Remarks at Accelerate Michigan Gala Award Brunch
December 11, 2010
Thank you, Dave, and thank you to the New Economy Initiative for its commitment to our region’s prosperity.
There’s a tremendous amount of excitement in Ann Arbor today because of the Big Chill hockey game.
We’ve converted Michigan Stadium from a football field to a hockey arena. We’ve traded the pigskin for pucks, and swapped spikes for skates.
And any sense of a crisp autumn afternoon is, well, frozen in time. It’s simply going to be cold out there this afternoon.
We expect to set a world record in attendance, and I anticipate a terrific and memorable hockey game between Michigan and Michigan State.
But the real story in Ann Arbor – the story that will resonate long after the air horns and fireworks of the Big Chill – is the talent and creativity being celebrated in this room today.
The players gathered here for Accelerate Michigan are converting ideas into action, and swapping business plans for start-ups and commercial ventures. And in the process, you are giving our state a new look and a brighter future. If Michigan Stadium can become a hockey arena, then the Michigan economy can once again be the envy of the nation because of entrepreneurs like you.
It all comes down to having a good idea and taking risks. When we announced plans for an outdoor hockey game in early December, we knew we could expect an enthusiastic crowd. But we could not predict the weather. It could be too warm. There could be a blizzard. It might rain.
But it appears all will turn out well in a few hours.
At the University of Michigan, we value good ideas and a willingness to take risks well beyond the playing field. Our venue this morning, the North Campus Research Complex, is one of the biggest commitments our university has made in its nearly 200 years.
When Pfizer made the decision to leave our state and vacate this property, the University wanted nothing more than for another corporation or organization to step in and fill the economic void.
When it was apparent that would not happen, we took a long, hard look at a tremendous opportunity and, some could argue, a big risk. Twenty-eight empty buildings. One hundred seventy-three acres – 10 times the amount of land we purchased for Michigan Stadium. This overall site is the size of some smaller universities and community colleges.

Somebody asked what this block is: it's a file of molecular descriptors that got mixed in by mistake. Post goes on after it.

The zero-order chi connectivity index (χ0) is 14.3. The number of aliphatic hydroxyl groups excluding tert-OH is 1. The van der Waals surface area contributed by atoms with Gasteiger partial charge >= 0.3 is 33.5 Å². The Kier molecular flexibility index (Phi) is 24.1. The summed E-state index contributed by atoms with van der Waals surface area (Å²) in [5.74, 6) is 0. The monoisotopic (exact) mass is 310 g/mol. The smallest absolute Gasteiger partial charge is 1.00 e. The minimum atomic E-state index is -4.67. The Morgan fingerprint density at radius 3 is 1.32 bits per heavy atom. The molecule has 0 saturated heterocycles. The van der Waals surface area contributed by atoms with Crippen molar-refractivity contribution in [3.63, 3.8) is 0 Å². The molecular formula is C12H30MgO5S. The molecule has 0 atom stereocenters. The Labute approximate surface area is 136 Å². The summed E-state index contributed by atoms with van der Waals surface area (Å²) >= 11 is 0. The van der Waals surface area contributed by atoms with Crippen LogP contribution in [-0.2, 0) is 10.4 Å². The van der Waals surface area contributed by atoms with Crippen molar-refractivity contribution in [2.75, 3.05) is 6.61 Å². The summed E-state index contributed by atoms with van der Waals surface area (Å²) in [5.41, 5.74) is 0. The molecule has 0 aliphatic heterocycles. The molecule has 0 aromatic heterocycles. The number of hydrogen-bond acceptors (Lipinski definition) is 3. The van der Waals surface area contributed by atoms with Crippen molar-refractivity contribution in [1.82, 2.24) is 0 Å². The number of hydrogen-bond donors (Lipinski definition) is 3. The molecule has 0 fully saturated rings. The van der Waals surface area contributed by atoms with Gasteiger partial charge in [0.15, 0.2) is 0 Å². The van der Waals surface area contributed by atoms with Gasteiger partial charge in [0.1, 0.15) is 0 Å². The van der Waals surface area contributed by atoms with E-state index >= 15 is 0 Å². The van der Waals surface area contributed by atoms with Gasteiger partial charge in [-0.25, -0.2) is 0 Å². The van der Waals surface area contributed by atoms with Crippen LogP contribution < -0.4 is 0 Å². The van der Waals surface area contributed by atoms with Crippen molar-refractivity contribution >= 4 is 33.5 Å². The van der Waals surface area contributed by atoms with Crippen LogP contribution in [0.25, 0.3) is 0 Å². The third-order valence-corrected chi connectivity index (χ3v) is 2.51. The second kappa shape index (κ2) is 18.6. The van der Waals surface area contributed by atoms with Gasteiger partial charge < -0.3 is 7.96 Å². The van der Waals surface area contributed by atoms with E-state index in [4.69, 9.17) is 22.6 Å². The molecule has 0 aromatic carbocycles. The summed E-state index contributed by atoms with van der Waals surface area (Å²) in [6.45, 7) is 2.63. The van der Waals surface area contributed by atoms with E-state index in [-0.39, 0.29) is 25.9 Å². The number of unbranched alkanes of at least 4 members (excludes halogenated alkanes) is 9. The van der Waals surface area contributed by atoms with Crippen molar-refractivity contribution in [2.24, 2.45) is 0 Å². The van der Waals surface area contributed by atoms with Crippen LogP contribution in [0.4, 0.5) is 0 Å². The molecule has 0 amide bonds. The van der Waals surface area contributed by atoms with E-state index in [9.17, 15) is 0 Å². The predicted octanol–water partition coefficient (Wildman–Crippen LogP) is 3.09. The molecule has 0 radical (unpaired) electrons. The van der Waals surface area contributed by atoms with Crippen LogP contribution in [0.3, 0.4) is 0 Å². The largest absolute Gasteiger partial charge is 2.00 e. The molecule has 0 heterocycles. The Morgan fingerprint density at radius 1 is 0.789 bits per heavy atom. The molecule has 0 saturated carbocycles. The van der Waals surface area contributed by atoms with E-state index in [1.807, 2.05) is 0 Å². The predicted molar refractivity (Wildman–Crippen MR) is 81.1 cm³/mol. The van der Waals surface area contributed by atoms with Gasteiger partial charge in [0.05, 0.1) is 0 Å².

But what appeared empty and daunting to some looked like a once-in-a-generation opportunity to the University. And a once-in-a-generation opportunity for the future of our state.
This is going to be a place of ideas and risks. We want to conduct research here in ways unlike any other research setting. And we want to find solutions to problems – really complicated problems – in health care delivery, sustainable energy, and medicine.
The University of Michigan’s North Campus Research Complex is a genuinely bold commitment to invest in research that will benefit Ann Arbor, Michigan and beyond.
The same can be said of the commitment you have shown to advance your businesses and help transform our state’s economy.
People are noticing this spirit of innovation and entrepreneurship in the Great Lakes State. You know we are doing something right when a business columnist in San Francisco – an area that is home to some of the world’s leading high-tech firms – says Michigan is the place to be for innovation, because we know how to make things happen.
Both investors and inventors are taking note. This is a state that gave the world Henry Ford, Will Kellogg and Herbert Dow and their remarkable achievements. We are now ready for you and your products, your services, your technologies and your solutions. Nearly 600 teams and companies are part of this competition, and I’m particularly encouraged that half are the work of Michigan college students. This is a very strong indicator for our state’s future as a place of creativity and innovation.
Earlier this year, U.S. Commerce Secretary Gary Locke asked if I would co-chair the National Advisory Council on Innovation and Entrepreneurship, and I did not hesitate to accept. We are in the early stages of our work – we just had our second meeting this week – and we are sharing ideas about how best to accelerate the national climate for entrepreneurs and the jobs they can create.
This competition does just that. Later this morning there will be awards handed out and prize money presented to the best of the best. But the real winners are the people of Michigan. The Business Leaders of Michigan, the University Research Corridor, Michigan’s corporations, business accelerators and investors – all of us benefit from your creativity. Your enthusiasm as entrepreneurs is showing all of us that Michigan has a vibrant, innovative future.
I’ve mentioned this afternoon’s Big Chill and the national attention it will undoubtedly generate. But know that the genuine game-changers are here, on the north end of town. This is our field of dreams, and you embody our aspirations for a thriving and innovative Michigan.
Congratulations, good luck, and thank you.